Q&A: Are you sick of Crabtree?
Two weeks ago, I wrote a blog post that I figured would hold up for a while to explain the whole Michael Crabtree-49ers contract stalemate.
As it turns out, I was actually correct.
The only thing I’d add to that Aug. 13 post is that the 49ers’ contract proposal has been narrowed down to a smaller plus-minus margin of error. I’ve deduced that the 49ers have offered Crabtree a contract that fits in line with what the No. 10 overall pick would’ve normally expected to receive this year, if this were a normal No. 10 pick in a normal year.
The deal the 49ers are offering is in the neighborhood of five years, $20 million base, $26.5 million maximum, with $16 million guaranteed. Crabtree and his agent, Eugene Parker, know the 49ers offer, and the 49ers are not willing to move from a deal commensurate with the No. 10 slot.
Here is a sampling of the questions I received this morning:
Q: Are you getting sick of all the Crabtree questions? (Russ S)
A: Actually, no, I’m not. I find it fascinating.
Well, at least I’m not tired of answering good questions or questions that I haven’t already answered many, many times in previous posts. (No, the 49ers do not receive any compensation if they fail to sign him before next year’s draft.) There has been no movement since late June. I cannot guarantee you that I’ll have the news immediately after either side begins to cave in, but I can assure you that when I hear there’s been a change, I will report it.
So I do get sick of the same ol’ “Is there anything new with Crabtree?” And I really get sick of questions that are in All-CAPs.
Q: ANY NEWS ON CRABTREE? (Jimmy K)
A: Next question.
Q: Why is Crabtree’s agent throwing him under the bus? (Brandon C-T)
A: You’re referring to a ProFootballTalk.com post in its “Latest News & Rumors” section yesterday that read, “we’re hearing that (agent Eugene) Parker is dealing with the Crabtree conundrum on the recruiting trail by blaming the holdout on the player.”
This goes in line with what I wrote about two weeks ago that many believe Crabtree is “driving the bus.” Ultimately, the player is responsible. The agent works for the player. If the player wanted to sign the contract and report to training camp, he would’ve done it long ago.
I’ve also heard that Parker has privately told the 49ers that their offer is fair. (Coach Mike Singletary is also on record as saying he believes the offer is fair.) Parker clearly does not want this negotiation to work against him, as far as attracting future clients. Most players, I assume, would like to have their contracts settled fairly so they can report to training camp on time. This could end up being ugly for Crabtree and his agent. If the 49ers do not budge – and I don’t think they will – I do not see how Crabtree and Parker can emerge united out of this ordeal.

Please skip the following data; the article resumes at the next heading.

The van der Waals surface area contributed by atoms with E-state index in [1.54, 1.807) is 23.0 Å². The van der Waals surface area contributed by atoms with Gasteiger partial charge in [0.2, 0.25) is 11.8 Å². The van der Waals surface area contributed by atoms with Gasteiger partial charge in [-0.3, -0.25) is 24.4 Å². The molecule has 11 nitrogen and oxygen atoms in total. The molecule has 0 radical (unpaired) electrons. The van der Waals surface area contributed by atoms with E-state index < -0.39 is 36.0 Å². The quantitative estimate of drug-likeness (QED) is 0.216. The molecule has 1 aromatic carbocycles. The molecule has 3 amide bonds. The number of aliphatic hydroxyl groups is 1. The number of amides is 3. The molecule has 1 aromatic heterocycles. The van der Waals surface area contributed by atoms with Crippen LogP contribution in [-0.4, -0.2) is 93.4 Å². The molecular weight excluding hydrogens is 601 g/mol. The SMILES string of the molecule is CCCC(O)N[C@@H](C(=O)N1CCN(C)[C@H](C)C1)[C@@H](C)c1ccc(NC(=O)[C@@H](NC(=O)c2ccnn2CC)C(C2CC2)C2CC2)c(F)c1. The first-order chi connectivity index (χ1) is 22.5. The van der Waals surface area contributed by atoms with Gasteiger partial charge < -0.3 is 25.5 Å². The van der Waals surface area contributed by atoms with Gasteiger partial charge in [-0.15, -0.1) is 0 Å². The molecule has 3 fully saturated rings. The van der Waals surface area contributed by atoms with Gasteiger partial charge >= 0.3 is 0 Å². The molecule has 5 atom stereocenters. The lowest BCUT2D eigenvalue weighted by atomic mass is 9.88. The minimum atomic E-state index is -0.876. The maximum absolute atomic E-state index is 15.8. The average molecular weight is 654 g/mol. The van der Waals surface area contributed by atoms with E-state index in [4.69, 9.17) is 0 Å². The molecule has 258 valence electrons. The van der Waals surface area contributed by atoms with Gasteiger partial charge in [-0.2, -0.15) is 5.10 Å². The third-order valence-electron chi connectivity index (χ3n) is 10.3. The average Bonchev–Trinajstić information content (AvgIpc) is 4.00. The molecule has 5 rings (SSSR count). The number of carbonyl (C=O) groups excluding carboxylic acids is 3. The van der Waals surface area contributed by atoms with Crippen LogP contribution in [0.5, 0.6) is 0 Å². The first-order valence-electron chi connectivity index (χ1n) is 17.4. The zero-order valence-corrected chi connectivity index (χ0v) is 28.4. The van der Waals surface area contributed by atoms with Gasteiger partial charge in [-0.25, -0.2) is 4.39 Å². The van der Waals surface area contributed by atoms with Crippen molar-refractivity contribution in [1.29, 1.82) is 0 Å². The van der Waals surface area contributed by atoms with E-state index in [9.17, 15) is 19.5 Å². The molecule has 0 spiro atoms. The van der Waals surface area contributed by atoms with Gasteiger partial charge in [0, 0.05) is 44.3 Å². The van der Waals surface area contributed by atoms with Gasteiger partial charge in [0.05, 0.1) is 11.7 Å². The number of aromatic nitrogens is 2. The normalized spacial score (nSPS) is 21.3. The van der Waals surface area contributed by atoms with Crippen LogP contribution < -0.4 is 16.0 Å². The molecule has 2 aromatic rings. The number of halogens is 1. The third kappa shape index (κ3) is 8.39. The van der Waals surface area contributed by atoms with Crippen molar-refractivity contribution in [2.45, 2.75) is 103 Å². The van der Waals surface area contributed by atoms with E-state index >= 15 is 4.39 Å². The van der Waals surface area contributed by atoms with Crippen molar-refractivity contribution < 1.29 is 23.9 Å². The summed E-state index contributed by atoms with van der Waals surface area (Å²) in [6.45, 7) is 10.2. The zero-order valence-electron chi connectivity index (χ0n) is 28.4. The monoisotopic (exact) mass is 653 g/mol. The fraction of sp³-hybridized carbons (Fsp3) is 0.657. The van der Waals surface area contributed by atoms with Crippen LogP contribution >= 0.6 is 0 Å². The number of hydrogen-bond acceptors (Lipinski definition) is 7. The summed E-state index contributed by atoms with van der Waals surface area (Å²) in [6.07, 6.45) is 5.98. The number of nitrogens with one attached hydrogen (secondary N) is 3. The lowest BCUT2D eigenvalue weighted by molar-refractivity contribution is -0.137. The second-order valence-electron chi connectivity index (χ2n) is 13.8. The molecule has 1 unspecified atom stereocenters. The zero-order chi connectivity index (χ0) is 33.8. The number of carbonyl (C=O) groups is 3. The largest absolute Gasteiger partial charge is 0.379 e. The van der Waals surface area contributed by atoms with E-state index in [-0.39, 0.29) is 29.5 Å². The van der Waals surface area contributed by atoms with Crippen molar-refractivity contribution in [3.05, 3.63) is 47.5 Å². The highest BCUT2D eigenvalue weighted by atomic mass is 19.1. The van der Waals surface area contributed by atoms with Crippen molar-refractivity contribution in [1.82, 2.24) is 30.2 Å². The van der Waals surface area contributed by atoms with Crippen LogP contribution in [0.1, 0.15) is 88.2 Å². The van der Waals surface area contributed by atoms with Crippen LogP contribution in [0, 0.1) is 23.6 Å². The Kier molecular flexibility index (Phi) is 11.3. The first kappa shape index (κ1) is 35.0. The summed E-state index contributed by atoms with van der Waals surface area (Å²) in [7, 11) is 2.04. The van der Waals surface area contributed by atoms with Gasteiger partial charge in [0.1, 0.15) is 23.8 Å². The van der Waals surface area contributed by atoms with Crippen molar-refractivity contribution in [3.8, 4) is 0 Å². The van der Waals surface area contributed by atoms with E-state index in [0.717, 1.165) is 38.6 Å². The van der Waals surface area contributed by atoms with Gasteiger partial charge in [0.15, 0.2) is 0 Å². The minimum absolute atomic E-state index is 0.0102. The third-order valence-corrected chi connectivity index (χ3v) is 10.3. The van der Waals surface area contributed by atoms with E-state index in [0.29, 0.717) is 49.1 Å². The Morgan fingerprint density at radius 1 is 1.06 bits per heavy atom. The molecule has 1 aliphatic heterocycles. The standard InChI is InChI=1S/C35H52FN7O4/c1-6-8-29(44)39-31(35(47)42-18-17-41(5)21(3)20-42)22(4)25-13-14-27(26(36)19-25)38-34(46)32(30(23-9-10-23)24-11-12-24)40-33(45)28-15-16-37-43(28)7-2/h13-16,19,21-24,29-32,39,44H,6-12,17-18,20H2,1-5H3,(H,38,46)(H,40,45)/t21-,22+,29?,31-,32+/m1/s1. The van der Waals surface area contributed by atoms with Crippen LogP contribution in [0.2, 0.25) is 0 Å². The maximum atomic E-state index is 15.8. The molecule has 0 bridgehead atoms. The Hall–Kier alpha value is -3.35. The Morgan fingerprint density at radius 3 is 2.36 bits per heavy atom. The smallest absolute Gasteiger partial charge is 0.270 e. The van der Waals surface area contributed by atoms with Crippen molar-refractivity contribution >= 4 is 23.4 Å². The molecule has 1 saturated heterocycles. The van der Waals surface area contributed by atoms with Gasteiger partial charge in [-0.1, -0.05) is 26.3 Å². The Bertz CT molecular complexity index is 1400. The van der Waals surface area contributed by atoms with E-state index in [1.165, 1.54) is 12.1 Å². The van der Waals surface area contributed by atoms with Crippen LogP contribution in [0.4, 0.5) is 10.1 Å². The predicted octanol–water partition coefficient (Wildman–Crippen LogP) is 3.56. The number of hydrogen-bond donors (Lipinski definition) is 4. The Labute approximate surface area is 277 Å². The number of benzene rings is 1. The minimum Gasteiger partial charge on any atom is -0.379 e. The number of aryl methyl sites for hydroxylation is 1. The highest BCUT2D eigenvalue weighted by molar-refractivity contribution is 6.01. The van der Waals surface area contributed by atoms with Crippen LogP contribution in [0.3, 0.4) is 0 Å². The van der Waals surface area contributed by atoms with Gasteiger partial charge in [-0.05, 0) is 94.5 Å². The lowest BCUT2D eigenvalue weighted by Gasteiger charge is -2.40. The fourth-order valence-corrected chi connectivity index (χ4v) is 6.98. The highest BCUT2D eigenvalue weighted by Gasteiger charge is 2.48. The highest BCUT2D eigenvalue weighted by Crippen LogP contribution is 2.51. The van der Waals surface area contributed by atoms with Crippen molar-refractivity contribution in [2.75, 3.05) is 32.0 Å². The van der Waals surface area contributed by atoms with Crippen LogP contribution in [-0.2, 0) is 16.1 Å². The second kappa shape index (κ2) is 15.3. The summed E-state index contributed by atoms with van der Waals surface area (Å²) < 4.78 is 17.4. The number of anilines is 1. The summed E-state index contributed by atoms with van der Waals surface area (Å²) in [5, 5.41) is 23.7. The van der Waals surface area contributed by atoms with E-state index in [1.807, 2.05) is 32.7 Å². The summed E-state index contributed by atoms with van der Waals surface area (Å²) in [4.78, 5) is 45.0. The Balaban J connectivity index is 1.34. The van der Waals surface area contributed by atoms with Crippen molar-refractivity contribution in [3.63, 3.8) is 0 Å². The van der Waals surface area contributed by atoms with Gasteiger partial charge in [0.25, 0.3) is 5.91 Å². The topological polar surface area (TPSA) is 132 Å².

Q: Can you confirm that Scotty (McCloughan) was speaking with the Crab camp yesterday? (Tim C)
A: You’re referring to Comcast Sportsnet Bay Area’s report in which 49ers general manager Scot McCloughan said there was communication Tuesday. McCloughan did not say he talked to the Crabtree camp, only that there was some form of communication between somebody representing the 49ers and somebody representing Crabtree. I’ve never reported that the sides have not spoken. In fact, I’ve heard they communicate regularly. But I have reported – and confirmed again this morning – that the sides are not in active negotiations.
Q: With all the hype that went around the past two weeks about WR’s having great camps, I failed to see what they hype is all about the first two games. (Alvin K)
A: The 49ers’ starting quarterback has attempted nine passes in two games. Their No. 1 receiver, Isaac Bruce, did not suit up for the first game and played one series in the other. Their most dynamic receiver from the first week of camp, Brandon Jones, is out through September with a broken shoulder. Maybe you’ve also heard that Michael Crabtree is nowhere to be seen . . .
I agree, the 49ers’ receiving corps has been less-than spectacular in two exhibition games. I still believe the wideouts are going to be better this season than they’ve been in a while. If the receiving corps is not much-improved, it will be a major, major disappointment for the organization.
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I’m not in Santa Clara today, but there’s some news emerging. Shaun Hill sustained a back strain yesterday, and threw just one practice in team drills today, according to reports from practice. And here. He is iffy for Saturday’s exhibition game against the Cowboys. Alex Smith is expected to sit out this week with a right thumb sprain. If neither Hill nor Smith plays, veteran Damon Huard and rookie Nate Davis will be the available quarterbacks.
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